One thing has never changes: kids will be kids and that means they sometimes misbehave. Though there are no quick-fixes or sure-proof ways to raise well-behaved kids, research shows certain strategies do increase our odds. In fact, there are a few basic psychological principles that are proven to change behavior not only quicker, but also for the long-term-that is, of course, assuming you use them correctly and consistently. The best news: they work with grown-ups, as well as kids.
You must start by identifying the specific behavior that is driving everyone crazy. Granted, your child may be displaying a number of behaviors that need fixing, but it's best to work on only one-and never more than two-behaviors at a time. That way, you can develop a much more specific behavior plan to eliminate the bad behavior, and you'll also be more likely to succeed.Five Behavior Turnaround Strategies
Here are five simple, proven discipline solutions that if consistently used will help turn even the toughest behaviors around.
#1: Be the Model You Want Your Child to Copy
Behaviors are learned best by seeing them done right, so make sure your own behaviors are ones you want your child to copy. (I call that the Boomerang Effect: what you throw out to your child is like a boomerang that comes back to hit you in the face). Beware: inappropriate behaviors kids often learn from adults include: lying, aggression, impulse spending, gossip…etc. So, ask yourself one question each night: "If my child had only my behavior to watch today what would he have caught?" Also point out the example of other kids using the "right" behavior at the park, playground, on a play date, or even characters on a TV show. Kids usually learn behaviors best by "seeing" what is right not from you "telling" them.
#2: Use the Right Kind of Reinforcement
Research shows that using the right kind of praise is one of the fastest ways to shape behavior. And it does not have to cost a dime. Genuine physical praise (hugs and high fives), social praise (an outing with you to get an ice cream) or verbal praise work wonders.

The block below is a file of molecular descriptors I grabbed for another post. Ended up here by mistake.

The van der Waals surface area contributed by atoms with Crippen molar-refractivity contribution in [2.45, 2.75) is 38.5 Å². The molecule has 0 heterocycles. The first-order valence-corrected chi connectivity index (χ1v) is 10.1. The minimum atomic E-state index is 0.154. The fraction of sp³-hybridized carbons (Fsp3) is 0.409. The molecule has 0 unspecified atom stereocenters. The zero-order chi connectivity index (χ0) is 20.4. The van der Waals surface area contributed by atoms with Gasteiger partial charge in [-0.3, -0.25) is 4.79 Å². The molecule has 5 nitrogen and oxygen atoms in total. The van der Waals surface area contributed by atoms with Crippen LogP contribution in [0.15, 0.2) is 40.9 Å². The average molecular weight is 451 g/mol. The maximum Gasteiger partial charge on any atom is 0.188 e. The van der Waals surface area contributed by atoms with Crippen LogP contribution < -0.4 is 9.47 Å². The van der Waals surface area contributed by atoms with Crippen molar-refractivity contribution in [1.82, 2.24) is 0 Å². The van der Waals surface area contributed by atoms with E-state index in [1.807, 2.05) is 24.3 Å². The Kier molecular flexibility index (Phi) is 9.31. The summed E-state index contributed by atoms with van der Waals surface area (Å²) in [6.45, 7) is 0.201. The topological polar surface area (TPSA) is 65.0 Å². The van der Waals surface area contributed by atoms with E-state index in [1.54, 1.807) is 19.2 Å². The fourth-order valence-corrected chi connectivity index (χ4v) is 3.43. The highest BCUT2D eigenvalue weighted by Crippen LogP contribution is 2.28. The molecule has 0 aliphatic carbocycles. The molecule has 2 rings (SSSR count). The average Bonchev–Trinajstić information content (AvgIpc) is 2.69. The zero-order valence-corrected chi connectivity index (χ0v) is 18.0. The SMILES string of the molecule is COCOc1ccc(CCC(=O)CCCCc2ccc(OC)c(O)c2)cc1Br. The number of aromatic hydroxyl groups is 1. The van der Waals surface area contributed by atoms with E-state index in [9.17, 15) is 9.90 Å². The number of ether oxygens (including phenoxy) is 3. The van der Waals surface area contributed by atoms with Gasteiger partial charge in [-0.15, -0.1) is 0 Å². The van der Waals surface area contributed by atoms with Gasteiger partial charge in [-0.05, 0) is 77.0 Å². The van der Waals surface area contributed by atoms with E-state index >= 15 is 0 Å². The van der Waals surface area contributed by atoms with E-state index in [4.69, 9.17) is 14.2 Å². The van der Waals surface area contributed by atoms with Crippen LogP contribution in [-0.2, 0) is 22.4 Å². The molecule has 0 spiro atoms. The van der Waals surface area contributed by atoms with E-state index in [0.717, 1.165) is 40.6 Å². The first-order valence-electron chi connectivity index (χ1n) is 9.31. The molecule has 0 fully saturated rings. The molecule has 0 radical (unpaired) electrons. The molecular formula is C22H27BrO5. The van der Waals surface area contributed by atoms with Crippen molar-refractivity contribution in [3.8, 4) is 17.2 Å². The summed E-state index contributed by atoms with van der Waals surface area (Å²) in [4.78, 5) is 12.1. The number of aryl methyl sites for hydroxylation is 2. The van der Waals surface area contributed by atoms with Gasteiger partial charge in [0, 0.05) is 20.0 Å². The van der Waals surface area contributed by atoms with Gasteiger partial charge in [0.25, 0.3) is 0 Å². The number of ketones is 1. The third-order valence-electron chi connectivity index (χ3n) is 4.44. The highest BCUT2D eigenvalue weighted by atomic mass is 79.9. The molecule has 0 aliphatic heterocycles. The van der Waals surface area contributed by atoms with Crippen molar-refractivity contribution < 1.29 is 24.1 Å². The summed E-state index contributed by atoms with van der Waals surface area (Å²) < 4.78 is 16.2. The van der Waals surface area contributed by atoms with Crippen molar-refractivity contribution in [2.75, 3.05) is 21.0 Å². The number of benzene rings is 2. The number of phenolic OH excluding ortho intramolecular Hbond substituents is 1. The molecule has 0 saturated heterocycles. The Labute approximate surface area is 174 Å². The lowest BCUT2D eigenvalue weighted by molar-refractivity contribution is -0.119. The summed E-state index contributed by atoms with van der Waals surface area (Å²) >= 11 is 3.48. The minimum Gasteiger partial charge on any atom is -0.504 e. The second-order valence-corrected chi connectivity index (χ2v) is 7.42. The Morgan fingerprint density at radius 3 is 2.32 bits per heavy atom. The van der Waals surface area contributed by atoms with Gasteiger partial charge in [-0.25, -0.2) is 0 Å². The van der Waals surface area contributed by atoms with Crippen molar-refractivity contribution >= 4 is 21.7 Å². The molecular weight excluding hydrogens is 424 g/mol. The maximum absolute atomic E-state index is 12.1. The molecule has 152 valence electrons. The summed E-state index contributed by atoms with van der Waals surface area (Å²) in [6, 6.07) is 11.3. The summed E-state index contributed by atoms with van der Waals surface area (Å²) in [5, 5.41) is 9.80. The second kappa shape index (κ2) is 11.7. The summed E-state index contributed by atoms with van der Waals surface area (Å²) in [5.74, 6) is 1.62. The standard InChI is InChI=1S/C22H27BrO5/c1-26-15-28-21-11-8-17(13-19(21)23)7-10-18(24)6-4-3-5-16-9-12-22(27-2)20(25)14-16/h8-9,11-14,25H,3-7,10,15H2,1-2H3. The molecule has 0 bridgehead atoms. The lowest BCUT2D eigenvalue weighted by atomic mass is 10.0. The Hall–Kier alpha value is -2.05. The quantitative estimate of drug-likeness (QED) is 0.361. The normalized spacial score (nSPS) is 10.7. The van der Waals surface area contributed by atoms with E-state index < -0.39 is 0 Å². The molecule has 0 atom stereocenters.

The most effective praise is always specific and aims at the positive opposite of what you're trying to extinguish. If you tell your child exactly what he did right, he'll be far more likely to repeat the action. Adding "because" to your statement makes your praise more specific, so your child knows exactly what he did that was correct and he'll be more likely to repeat the behavior.
"That was respectful because you held the door without rolling your eyes."
"You used self-control that time because you used your words instead of your fists."
#3: Use "Selective Ignoring"
Arguing, whining, pouting, sulking, tantrum throwing are annoying but don't cause a danger to anyone or damage anything. Kids usually use them as attention-getters because they work, so don't give them attention and the behavior will stop. You give absolutely NO attention to the child (pretend to be deaf and that your child is invisible). Then, the second your kid uses the right behavior-- reinforce it! Warning: Once you start ignoring a certain behavior, you must keep ignoring. Attention-getting behavior may increase before subsiding because the child is testing you. Don't let her win!
#4: Teach a Replacement Behavior
A big mistake is failing to teach "replacement" behavior - or the behavior you want your child to use to replace the inappropriate one. It's what you want your kid to do instead. For instance, your son or daughter is having quite the outburst and you yell, "Calm down!" Just don't assume he or she knows how to do the appropriate behavior.
- Show, don't tell: Your toddler is pulling the dog's fur. Take his hand and show him the right way.
- Repeat the correct behavior: Your preschooler is grabbing his brother's toys: "You can't grab, but you can use your words to tell your brother you want a turn. Let's practice a few times."
- Teach a new skill: Your school-aged child is displaying anger by hitting. "When you start to feel yourself getting mad, take a deep, slow breath then slowly blow the anger away."
Then find ways for your child to practice, practice, practice the appropriate substitute until he can do the new behavior on his own. Remember, the goal of discipline is to change behavior by teaching your child what to do instead.#5. Not to be Forgotten: Use the Rule of 21. For details, click here.
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